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Get Paid While You Wait: 3 Top Dividend Stocks in Banking

By Matthew Frankel, CFP® – Updated Apr 12, 2019 at 5:46PM

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These three bank stocks could add steady income and growth potential to your portfolio.

Even though we're more than a decade past the financial crisis, some banks are still among the most attractively valued stocks in the market. What's more, there are several that pay excellent, reliable dividends. Here's why I think Toronto-Dominion Bank (TD -1.03%), Wells Fargo (WFC -0.69%), and Synchrony Financial (SYF -2.25%) could be excellent choices for income investors who want exposure to the financial sector.  

This north-of-the-border giant has been paying dividends since before the Civil War 

Canadian bank stocks make excellent choices for dividend investors, as their payouts aren't governed by the Federal Reserve and therefore tend to be higher than their U.S. counterparts. Toronto-Dominion Bank, commonly known as TD Bank, is one that could be worth a closer look right now. 

Jar of coins labeled dividends.

Image source: Getty Images.

The sixth-largest North American bank, TD has large operations in Canada as well as the U.S., and also owns over 40% of TD Ameritrade. The bank has one of the best-run operations in the industry, with a high-quality loan portfolio and extremely solid balance sheet. TD has even been named the "safest bank in North America by Global Finance magazine.  

And just because it's a massive institution doesn't mean there isn't room to grow. With most of its U.S. operations concentrated on the East Coast, TD still has lots of room to expand going forward. 

As far as dividends go, it's tough to find a better track record of reliability. In fact, TD Bank has paid dividends since 1857, and has a fantastic history of giving shareholders raises. The stock currently yields 3.6%, and there's no reason to think that the payout won't continue to grow in the future.  

Patient investors could be rewarded by this bank's aggressive capital return 

Wells Fargo has been one of the worst-performing bank stocks over the past few years, and to be fair, there's good reason why. You've probably heard of the bank's infamous fake-accounts scandal, and there has been a series of other scandals revealed in the time since, including one involving charging auto loan customers for insurance they didn't need or improperly charging fees for mortgage delays. 

As a result of its bad behavior, the Federal Reserve slapped the bank with an unprecedented penalty. Wells Fargo is not allowed to grow beyond its asset size as of the end of 2017. This has understandably caused many investors to jump ship -- after all, who wants to invest in a bank that isn't allowed to grow in arguably the best growth environment for banks in decades? 

However, there are a few things to keep in mind. For starters, Wells Fargo still has excellent asset quality and is a generally strong bank. Also, Wells Fargo is buying back stock at a breathtaking rate. It was approved to spend as much as $24.5 billion on buybacks in the one-year period through June 2019, and this translates to roughly 9% of its outstanding shares.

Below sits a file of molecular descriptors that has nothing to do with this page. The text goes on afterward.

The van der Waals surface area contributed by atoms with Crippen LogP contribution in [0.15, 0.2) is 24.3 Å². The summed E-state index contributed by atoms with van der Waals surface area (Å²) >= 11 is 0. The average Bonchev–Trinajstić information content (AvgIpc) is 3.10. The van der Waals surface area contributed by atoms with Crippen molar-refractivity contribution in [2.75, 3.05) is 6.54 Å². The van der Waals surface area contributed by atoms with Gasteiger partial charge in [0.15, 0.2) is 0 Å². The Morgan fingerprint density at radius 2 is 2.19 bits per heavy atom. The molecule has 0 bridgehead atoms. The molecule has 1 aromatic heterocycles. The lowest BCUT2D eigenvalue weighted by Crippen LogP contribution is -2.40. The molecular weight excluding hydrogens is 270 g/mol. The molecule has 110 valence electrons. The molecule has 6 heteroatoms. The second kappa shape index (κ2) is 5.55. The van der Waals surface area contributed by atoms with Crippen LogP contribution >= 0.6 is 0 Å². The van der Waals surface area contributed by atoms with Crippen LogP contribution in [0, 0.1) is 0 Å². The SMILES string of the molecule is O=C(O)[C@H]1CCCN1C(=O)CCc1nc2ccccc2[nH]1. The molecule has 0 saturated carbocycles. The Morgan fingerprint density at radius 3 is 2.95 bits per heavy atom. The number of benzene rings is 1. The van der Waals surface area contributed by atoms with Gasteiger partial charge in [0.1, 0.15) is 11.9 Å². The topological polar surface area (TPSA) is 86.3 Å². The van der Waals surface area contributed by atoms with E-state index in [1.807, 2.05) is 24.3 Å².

In other words,Wells Fargo is using an aggressive capital return to take advantage of its depressed valuation. While the next year or two could be a bit volatile for the bank, long-term investors with the patience to ride out its recovery could be handsomely rewarded.  

A high dividend and a ridiculously cheap valuation 

Store credit card giant Synchrony Financial is another bank stock that has underperformed recently. The store credit card business is more recession-prone than many other forms of lending, and Synchrony lost its valuable Walmart co-branding partnership in mid-2018, so there's certainly a reason for the slump.  

Having said that, Synchrony's business is highly profitable and growing nicely. As of the fourth quarter, its net interest income grew by 11% year over year, and its deposit platform went up by $7.5 billion in net deposits, which provide the bank with low-cost funding to grow its operations. And with higher-than-average interest rates, store credit cards can be wildly profitable, even with an uptick in delinquencies. (Note: Synchrony's delinquencies haven't meaningfully risen recently.)

Synchrony is trading for approximately seven times trailing-12-month earnings, so it could be a smart time to add this excellent business to your portfolio while it is trading for such a fire-sale valuation. In fact, I recently called Synchrony my top overall bank stock to buy. 

Check out the latest SynchronyWells Fargo and TD Bank earnings call transcripts.


Matthew Frankel, CFP has no position in any of the stocks mentioned. The Motley Fool has no position in any of the stocks mentioned. The Motley Fool has a disclosure policy.

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Stocks Mentioned

Wells Fargo & Company Stock Quote
Wells Fargo & Company
$40.22 (-0.69%) $0.28
The Toronto-Dominion Bank Stock Quote
The Toronto-Dominion Bank
$61.33 (-1.03%) $0.64
Synchrony Financial Stock Quote
Synchrony Financial
$28.19 (-2.25%) $0.65
Walmart Stock Quote
$129.70 (-1.93%) $-2.55

*Average returns of all recommendations since inception. Cost basis and return based on previous market day close.

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